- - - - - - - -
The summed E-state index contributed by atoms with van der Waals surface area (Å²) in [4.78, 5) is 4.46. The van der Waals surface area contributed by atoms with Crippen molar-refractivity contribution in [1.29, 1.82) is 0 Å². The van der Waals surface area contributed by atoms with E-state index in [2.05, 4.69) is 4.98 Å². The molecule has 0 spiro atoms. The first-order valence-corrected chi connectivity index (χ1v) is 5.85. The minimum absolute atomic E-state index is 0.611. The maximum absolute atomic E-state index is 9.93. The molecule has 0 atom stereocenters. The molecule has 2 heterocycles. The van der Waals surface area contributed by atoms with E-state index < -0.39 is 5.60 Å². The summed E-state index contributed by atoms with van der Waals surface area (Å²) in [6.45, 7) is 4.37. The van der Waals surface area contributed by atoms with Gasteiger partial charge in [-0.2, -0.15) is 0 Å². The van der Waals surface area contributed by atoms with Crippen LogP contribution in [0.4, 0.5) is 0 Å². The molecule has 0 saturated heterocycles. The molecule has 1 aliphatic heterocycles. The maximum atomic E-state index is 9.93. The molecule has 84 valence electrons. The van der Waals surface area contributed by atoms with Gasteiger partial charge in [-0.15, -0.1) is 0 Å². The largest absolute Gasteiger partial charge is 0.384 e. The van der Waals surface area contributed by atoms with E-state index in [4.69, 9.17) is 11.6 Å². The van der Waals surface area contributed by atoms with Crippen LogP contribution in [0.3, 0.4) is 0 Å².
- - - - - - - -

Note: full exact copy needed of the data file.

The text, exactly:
The summed E-state index contributed by atoms with van der Waals surface area (Å²) in [4.78, 5) is 4.46. The van der Waals surface area contributed by atoms with Crippen molar-refractivity contribution in [1.29, 1.82) is 0 Å². The van der Waals surface area contributed by atoms with E-state index in [2.05, 4.69) is 4.98 Å². The molecule has 0 spiro atoms. The first-order valence-corrected chi connectivity index (χ1v) is 5.85. The minimum absolute atomic E-state index is 0.611. The maximum absolute atomic E-state index is 9.93. The molecule has 0 atom stereocenters. The molecule has 2 heterocycles. The van der Waals surface area contributed by atoms with E-state index < -0.39 is 5.60 Å². The summed E-state index contributed by atoms with van der Waals surface area (Å²) in [6.45, 7) is 4.37. The van der Waals surface area contributed by atoms with Gasteiger partial charge in [-0.2, -0.15) is 0 Å². The van der Waals surface area contributed by atoms with Crippen LogP contribution in [0.4, 0.5) is 0 Å². The molecule has 0 saturated heterocycles. The molecule has 1 aliphatic heterocycles. The maximum atomic E-state index is 9.93. The molecule has 84 valence electrons. The van der Waals surface area contributed by atoms with Gasteiger partial charge in [-0.15, -0.1) is 0 Å². The largest absolute Gasteiger partial charge is 0.384 e. The van der Waals surface area contributed by atoms with E-state index in [4.69, 9.17) is 11.6 Å². The van der Waals surface area contributed by atoms with Crippen LogP contribution in [0.3, 0.4) is 0 Å².